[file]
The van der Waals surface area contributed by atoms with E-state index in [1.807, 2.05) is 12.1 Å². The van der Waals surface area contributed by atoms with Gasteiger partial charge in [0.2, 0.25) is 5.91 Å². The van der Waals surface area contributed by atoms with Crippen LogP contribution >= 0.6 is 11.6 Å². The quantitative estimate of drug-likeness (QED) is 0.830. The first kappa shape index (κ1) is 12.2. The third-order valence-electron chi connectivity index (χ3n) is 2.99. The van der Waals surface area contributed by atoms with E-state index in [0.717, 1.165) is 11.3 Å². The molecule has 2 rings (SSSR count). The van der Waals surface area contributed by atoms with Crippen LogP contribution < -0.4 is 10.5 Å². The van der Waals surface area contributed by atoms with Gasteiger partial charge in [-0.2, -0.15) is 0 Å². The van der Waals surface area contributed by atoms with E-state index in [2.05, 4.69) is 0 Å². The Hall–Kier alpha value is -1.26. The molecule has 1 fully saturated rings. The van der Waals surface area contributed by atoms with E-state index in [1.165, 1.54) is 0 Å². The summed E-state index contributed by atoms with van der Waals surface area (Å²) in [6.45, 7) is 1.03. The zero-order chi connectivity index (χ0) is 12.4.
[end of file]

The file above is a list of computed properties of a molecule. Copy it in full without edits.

The van der Waals surface area contributed by atoms with E-state index in [1.807, 2.05) is 12.1 Å². The van der Waals surface area contributed by atoms with Gasteiger partial charge in [0.2, 0.25) is 5.91 Å². The van der Waals surface area contributed by atoms with Crippen LogP contribution >= 0.6 is 11.6 Å². The quantitative estimate of drug-likeness (QED) is 0.830. The first kappa shape index (κ1) is 12.2. The third-order valence-electron chi connectivity index (χ3n) is 2.99. The van der Waals surface area contributed by atoms with E-state index in [0.717, 1.165) is 11.3 Å². The molecule has 2 rings (SSSR count). The van der Waals surface area contributed by atoms with Crippen LogP contribution < -0.4 is 10.5 Å². The van der Waals surface area contributed by atoms with Gasteiger partial charge in [-0.2, -0.15) is 0 Å². The van der Waals surface area contributed by atoms with E-state index in [2.05, 4.69) is 0 Å². The Hall–Kier alpha value is -1.26. The molecule has 1 fully saturated rings. The van der Waals surface area contributed by atoms with E-state index in [1.165, 1.54) is 0 Å². The summed E-state index contributed by atoms with van der Waals surface area (Å²) in [6.45, 7) is 1.03. The zero-order chi connectivity index (χ0) is 12.4.